You know how security experts keep telling you not to use the same password on multiple accounts? Yup, there’s a good reason for that. It’s called credential stuffing. It’s a type of cyberattack that affects the security of millions of people. As bad as that might sound, there are ways to prevent such attacks and mitigate their impact.

Understanding Credential Stuffing

Credential stuffing is one of many types of brute force attacks.  It’s a type of cyberattack that involves massive, automated attempts to log into user accounts with stolen usernames and passwords. Hackers are able to buy billions of login credentials on the dark web, most of which come from corporate data breaches. In some cases, the attacker can glean login hints by scrubbing social media accounts. 

The attacker uses specialized software to “stuff” thousands of username and password pairs into an account login screen, such as the “My Account” page on a banking site. To understand how such an attack can succeed, consider the common but unwise practice of using the same password on more than one Internet account.  Let’s say that your name is John Quincy, and you use the username johnq for your bank login, wireless account login and favorite gaming site. You also then use the same password “pass$w0rd,” on all three accounts.

Then, imagine that the gaming site gets breached and your login credential pair johnq/pass$w0rd gets stolen and placed for sale on a dark website along with a million other comparable login pairs. A hacker could then try the johnq/pass$w0rd login pair on other sites, like banks and wireless carriers. Of course, cybercriminals have no way of knowing which bank you use, but if he or she is persistent enough, there could eventually be a match. And then… the hacker can log into your bank account and drain it.

How Serious of a risk is Credential Stuffing?

Credential stuffing is a serious IT security problem. There is certainly no shortage of stolen credentials. The large-scale data breaches we read about nearly every week are feeding new credentials into the dark web. The website tracks more than 8.5 billion compromised credentials, to give you a sense of the scale of the threat. At the operating level, businesses report a huge amount of fraudulent login attempts. In some cases, over 90% of log in attempts are credential stuffing attacks occurring in real time.

Why It Can Be Hard to Detect An attack

It should be easy to stop credential stuffing attacks, at least in theory. The attackers use automated tools, so their improper log in attempts should be readily identifiable. However, most attackers now use sophisticated tools to mask their activities. For example, a credential stuffing attack can mimic the geographic variety of users trying to log in legitimately. If a bank has customers in a certain region of the US, for instance, the attacker can make it look as if the log ins are coming from all of that region. Additionally, the attack tools can vary the timing intervals between log in attempts. That way, the target of the attack cannot easily spot a recurring, regularly-timed attack. It all looks “normal.”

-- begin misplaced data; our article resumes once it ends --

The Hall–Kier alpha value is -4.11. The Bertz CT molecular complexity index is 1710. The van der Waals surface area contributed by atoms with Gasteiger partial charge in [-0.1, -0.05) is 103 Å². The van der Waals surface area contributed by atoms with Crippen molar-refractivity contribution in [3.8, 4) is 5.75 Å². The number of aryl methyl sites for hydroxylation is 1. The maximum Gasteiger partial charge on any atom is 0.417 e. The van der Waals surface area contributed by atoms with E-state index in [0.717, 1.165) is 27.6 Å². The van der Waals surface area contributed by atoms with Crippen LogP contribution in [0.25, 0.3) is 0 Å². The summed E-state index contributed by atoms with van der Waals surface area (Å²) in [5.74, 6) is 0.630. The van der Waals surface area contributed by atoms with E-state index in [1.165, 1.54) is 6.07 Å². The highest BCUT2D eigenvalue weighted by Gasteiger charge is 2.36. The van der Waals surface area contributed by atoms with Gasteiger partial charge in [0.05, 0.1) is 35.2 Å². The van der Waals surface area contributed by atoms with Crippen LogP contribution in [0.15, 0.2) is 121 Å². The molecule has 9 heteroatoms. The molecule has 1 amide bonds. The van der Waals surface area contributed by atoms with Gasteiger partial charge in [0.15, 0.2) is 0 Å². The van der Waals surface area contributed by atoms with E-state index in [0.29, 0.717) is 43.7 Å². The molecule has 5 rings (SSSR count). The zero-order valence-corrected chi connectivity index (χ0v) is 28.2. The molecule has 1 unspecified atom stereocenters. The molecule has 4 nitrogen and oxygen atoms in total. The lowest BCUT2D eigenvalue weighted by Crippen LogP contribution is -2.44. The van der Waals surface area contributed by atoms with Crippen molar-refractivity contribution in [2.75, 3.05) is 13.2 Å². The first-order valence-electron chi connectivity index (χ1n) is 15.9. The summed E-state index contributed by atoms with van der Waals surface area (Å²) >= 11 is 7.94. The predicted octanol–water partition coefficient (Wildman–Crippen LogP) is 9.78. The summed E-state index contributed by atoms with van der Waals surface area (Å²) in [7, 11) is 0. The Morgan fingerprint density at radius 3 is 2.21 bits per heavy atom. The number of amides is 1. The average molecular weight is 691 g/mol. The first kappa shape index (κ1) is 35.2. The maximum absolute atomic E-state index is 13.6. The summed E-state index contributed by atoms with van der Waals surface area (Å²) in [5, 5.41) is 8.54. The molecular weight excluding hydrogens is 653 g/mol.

Preventing Credential Stuffing

Preventive countermeasures are able to stop at least a significant portion of credential stuffing attacks. Rate limiting is one example. With rate limiting, a site can block access to an IP address that tries more than a preset limit of log in attempts in a given period of time, e.g. three per second. Another approach involves screening for stolen credentials—checking each attempted log in against lists of known stolen credentials. If the system detects compromised credentials, it can block access or send a request for further authentication factors like the answer to a security question.

The bulk of anti-credential stuffing controls, though, utilize enhanced user authentication. Simple username/password pairs are no longer adequate for robust security. Relying solely on a single factor of authentication is asking for trouble, even with rate limiting in place. A simple captcha step can help quite a lot, but the best practice is to implement some type of multi-factor authentication (MFA). This could be as simple as two-factor authentication (2FA) or more advanced methods using biometrics.

Adaptive authentication is another approach. In this mode of anti-credential stuffing, the user authentication is passive in nature. This is sometimes called device fingerprinting. The entity trying to block bogus log in attempts looks at the user’s device reputation, physical location and other behaviors that signal whether the authentication is coming from an actual user or a hacker. Again, sophisticated fraudsters can even outsmart these countermeasures. Hackers tend to be lazy, however. The more obstacles you erect in their way, the more likely they are to give up and instead try to invade a different site with fewer security measures deployed.

Mitigating Credential Stuffing Attacks

New solutions now enable security operations (SecOps) teams to mitigate credential stuffing attacks as they occur. If they can identify a source of suspicious log in attempts, for instance, they can block it. This may align with other techniques just described, like IP addresses that violate rate limiting parameters. They can similarly block automated browsers or other known tools of the credential stuffing trade.

To mitigate an attack, however, you have to be set up to detect it and then have the tools for stopping it. Not everyone is operating at this level of readiness. The risks of credential stuffing make a compelling case for getting prepared. The business impact of account takeovers can be significant. At a minimum, being able to detect and prevent the attacks will relieve the SecOps team of a stressful workload. It’s worth making an investment in countermeasures for credential stuffing attacks.